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2 reconstruction (15 18 feb)


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historical development of the united states

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2 reconstruction (15 18 feb)

  1. 1. 2. Reconstruction, 1865-1877
  2. 2. Admin matters Tutorials start this week Study first two maps in Study Guide (pp.41-42) for test during tutorials (esp. maincities, states, rivers and mountains) Have you done the following? 1. signed up for a tutorial, 2. filled in white registration card, 3. collected Study Guide & Tutorial Pack.
  3. 3. 1. Lincoln’s 10% Plan (1863) Debate reunion during war Fearing guerrilla war, Lincoln favoured: lenient, swift process pardons for most rejoin once 10% swear loyalty Radical Republicans (Congress) wanted: longer, harsher process to transform South secession make South “unorganizedterritories” deny vote & citizenship to leaders Lincoln vetoed 1864 Wade-Davis Bill
  4. 4. 2. 13thAmendment andFreedmen’s Bureau (1865) Many petition govn. Lincoln and Congress cooperate on 13th: abolish slavery Agree on Bureau: help/protect ex-slaves & whites First US govn. aid to individuals Tremendous southern enmity for North
  5. 5. p. 432
  6. 6. 3. Meanings of Freedom Ex-slaves celebrate freedom Cautious because of white hostility/power Most work for former masters, but: relocate homes try to control labor Efforts to reunite families avoid white interference some all-black settlements
  7. 7. 4. Desire forLand and Education For ex-slaves, land = independence Sherman set aside some land Johnson return land to planters government sell some land (SC and GA): lots too big for ex-slaves to afford Ex-slaves devote time and money toeducation Bureau and northerners help start 4000+schools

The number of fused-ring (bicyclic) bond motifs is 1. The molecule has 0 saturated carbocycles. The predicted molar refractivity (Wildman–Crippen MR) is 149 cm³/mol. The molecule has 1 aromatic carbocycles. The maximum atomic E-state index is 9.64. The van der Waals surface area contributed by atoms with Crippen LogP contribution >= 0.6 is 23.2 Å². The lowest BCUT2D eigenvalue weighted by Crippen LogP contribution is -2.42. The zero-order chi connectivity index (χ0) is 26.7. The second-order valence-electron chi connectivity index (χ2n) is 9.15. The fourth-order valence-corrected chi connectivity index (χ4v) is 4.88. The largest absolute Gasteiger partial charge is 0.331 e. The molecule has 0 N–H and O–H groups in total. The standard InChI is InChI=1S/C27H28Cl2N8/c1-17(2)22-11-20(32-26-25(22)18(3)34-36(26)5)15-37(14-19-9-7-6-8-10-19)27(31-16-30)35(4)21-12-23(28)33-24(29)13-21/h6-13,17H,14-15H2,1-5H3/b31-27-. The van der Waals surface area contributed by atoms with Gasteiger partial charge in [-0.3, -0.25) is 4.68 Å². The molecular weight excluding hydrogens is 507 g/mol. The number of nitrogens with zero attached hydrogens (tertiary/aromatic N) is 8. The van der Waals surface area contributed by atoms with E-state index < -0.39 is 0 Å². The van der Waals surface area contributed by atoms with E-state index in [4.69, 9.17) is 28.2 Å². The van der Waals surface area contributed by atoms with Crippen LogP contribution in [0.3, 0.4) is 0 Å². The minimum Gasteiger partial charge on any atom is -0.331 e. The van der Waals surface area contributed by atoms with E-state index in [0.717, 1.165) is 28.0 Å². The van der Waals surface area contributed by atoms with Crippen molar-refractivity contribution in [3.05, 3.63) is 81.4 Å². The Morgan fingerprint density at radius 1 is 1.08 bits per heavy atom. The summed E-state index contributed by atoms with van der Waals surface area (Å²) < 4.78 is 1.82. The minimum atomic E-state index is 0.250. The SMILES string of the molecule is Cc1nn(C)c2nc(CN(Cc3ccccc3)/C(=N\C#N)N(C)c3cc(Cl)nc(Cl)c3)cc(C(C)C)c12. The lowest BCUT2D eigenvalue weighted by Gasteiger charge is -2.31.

8. 8. p. 433
  9. 9. 5. Religion Secret churches go public Centre of black communities Most either Methodist or Baptist
  10. 10. p. 434
  11. 11. 6. Sharecropping Lack of land plus white refusal to rent: push freed people to sharecropping ex-slaves provide labour split crop with land owner Freedmen’s debt kept rising ex-slave’s share not enough to repay loans cotton prices decline (late 1800s) 1877: 1/3 of South’s farms worked bysharecroppers
  12. 12. p. 436
  13. 13. 7. Andrew Johnson Champion small farmers, not typicalSoutherner Reject secession, but adamant on: limited government states’ rights white supremacy Control Reconstruction at first
  14. 14. 8. Johnson’s Leniencyand Pardons (1865) Initially bar wealthy planters from politics But planters control state conventions Johnson accept Pardon planters and restore land: Seek support for 1866 elections Want to block more radical change Declare Reconstruction over (Dec.) Many former rebels elected to Congress
  15. 15. 9. Black Codes North upset by planter control anddefiance: Anger grow when southern governmentsrevise (not repeal) slave laws: many restrictions on ex-slaves To North, South unrepentant Congress: refuse to recognize southern governments challenge Johnson’s leniency > committee
  16. 16. 10. CongressionalReconstruction Plan Despite divisions, Congress assertauthority to shape Reconstruction Northern Democrats back Johnson Conservative Republicans favor action: but not extensive activism of Radicals Radicals (a minority) want to: help ex-slaves (vote/land) democratize South Moderate Republicans in between
  17. 17. 11. Congress v. Johnson (1866) Moderates and conservatives ally withRadicals because: Johnson refuses to compromise anti-black violence (Memphis, New Orleans) Congress drafted bill to: continue Bureau pass first civil rights act Johnson veto, Congress override Draft new amendment
  18. 18. p. 438
  19. 19. 12. The 14thAmendment(Ratified, 1868) Citizenship to all “Due process of law” “Equal protection of laws” Bar Confederate leaders from state &federal office (punishment) Encourage (not require) vote for blackmen (North disagree): for full representation in House, must letblack men vote (if not, less representation) ignore women